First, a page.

Ian Grant - Oak Brook Golf Club
Oak Brook GC is a very playable public course in Oak Brook, Illinois with some very challenging green complexes. It is best known for contributing 9 holes to the PGA Tour Western Open in 1985 when adjacent Butler National was partially flooded
How old were you when you got started in golf and what eventually pulled you into becoming a golf professional?
I started as a young child in Montrose Scotland, playing with my father on the fifth oldest course in the world, now Royal Montrose Golf Links. It dates back to 1562! Despite being good at golf (2 handicap) I was better at other sports so gave up the game other than social golf for about 20 years. After a mid life crisis, I left my career in corporate finance, I was the Scottish equivalent of a CPA, and started work in the golf industry. It made sense to become a PGA member so I went through the GPTP program at the time and was elected to membership in 1997. After working at Medinah Country Club, I decided that I really want to teach full time and started work as an independent contractor at Oak Brook Golf Club in 2002.
How do you stay current with the latest developments in teaching methods?
Other than reading a lot and watching instruction videos, I work with a good club fitter who has access to all the modern technology such as Trackman. I use a Skytrak device myself while teaching indoors in the winter and am familiar with and use Blast golf motion trainers. Thankfully, most of the basics have not changed, just the way we teach to improve problem areas.
What are 2 trends in golf that you’re excited about?
The major trend is the massive increase in interest in the game due to the COVID virus. I have taught so many newcomers and returners in the past season, it is hard to count them all.
A secondary trend is the increase in players seeking the correct fit for their clubs, and I hope that continues.
Do you specialize in teaching any facets of the game?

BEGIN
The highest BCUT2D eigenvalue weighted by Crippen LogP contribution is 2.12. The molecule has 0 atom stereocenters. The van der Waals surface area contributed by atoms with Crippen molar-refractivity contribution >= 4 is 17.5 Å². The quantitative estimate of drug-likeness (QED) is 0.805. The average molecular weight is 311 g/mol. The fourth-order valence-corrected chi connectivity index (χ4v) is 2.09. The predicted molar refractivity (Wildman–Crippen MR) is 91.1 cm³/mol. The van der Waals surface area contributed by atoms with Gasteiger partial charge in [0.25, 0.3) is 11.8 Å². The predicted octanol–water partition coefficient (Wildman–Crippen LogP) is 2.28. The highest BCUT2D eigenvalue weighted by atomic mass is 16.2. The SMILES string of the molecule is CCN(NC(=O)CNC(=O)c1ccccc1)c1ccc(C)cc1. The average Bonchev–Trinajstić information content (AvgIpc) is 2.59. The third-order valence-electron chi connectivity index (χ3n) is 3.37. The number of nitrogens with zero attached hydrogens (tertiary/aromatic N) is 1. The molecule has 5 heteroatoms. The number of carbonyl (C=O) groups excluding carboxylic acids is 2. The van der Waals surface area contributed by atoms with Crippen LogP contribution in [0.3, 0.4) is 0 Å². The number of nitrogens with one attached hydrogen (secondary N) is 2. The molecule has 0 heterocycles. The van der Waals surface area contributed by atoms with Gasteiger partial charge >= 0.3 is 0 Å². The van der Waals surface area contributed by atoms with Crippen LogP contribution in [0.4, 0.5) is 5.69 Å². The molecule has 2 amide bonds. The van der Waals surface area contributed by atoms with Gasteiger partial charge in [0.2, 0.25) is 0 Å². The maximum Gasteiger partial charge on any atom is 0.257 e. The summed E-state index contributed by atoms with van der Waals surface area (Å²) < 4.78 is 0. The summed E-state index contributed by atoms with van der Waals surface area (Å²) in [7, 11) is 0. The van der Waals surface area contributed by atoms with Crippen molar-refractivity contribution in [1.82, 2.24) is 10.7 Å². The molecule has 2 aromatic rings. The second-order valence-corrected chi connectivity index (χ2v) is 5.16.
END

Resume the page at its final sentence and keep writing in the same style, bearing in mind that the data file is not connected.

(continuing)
I consider myself an all round teacher and can contribute not only in technical areas but also in mental and physical development, although I do refer more advanced students to people who have more expertise in these areas.
What sets you apart from other golf professionals?
Being The Scottish PGA Guy, I contribute a different slant to my teaching. Growing up in Scotland and being familiar with Links courses, there are a number of different types of shots that I can teach that can be used over here now, given the growth in links style courses. My business background also helps me relate to a number of my “office bound” students.
What’s the most exciting thing on the horizon for you personally or professionally?
I have two junior students that are nationally ranked and one on the rise. Being able to help these high ability individuals get to and conquer the next level will be my priority for the next four years. They are aged 12-13 years old and are already dedicated players. One is ranked in the top 150 of AJGA rankings and continues to improve with every event, but the most pressing need is getting another ready for the national Drive, Chip and Putt competition at Augusta National next season.
What has been your most challenging experience with a student and how did you handle it? How did you overcome it?
Working with a physically challenged young man who was barely able to push the ball a few feet when we started. Over the course of two years, we were able to get him to swing the club and get most shots airborne. It was a slow but steady process working with a correct grip and moving the club more every lesson. His parents moved and I hope he is continuing to progress.
Do you actively play competitive golf? Any recent bragworthy performances you’d like to share?
Teaching takes up too much of my time to permit adequate practice but I still play for fun.
Is there a highlight from your career in golf that stands out above the rest?
I won a number of junior tournaments on the east coast of Scotland but funnily enough the highlight that stands out is a losing performance. I lost a match 2 and 1 in the Fife County Championship to a player that would subsequently go on to be a tour professional. I played extremely well and was around 4 or 5 under par when we shook hands on the 17th green. It was then I decided that I was a pretty good player but would probably never compete at his level.
Any advice for someone considering pursuing a career as a golf teaching professional?
Read, watch and listen. It is a process, not a destination. Schedule a lesson with a top ranked professional or ask to watch one teach at least once a year. The more knowledge you have the better. Never stop learning.
Anything else you’d like to comment on while we have you?
Enjoy the game, it is a great friend and a fearsome enemy, but at the end, it is you against a patch of land.
Fairways and greens,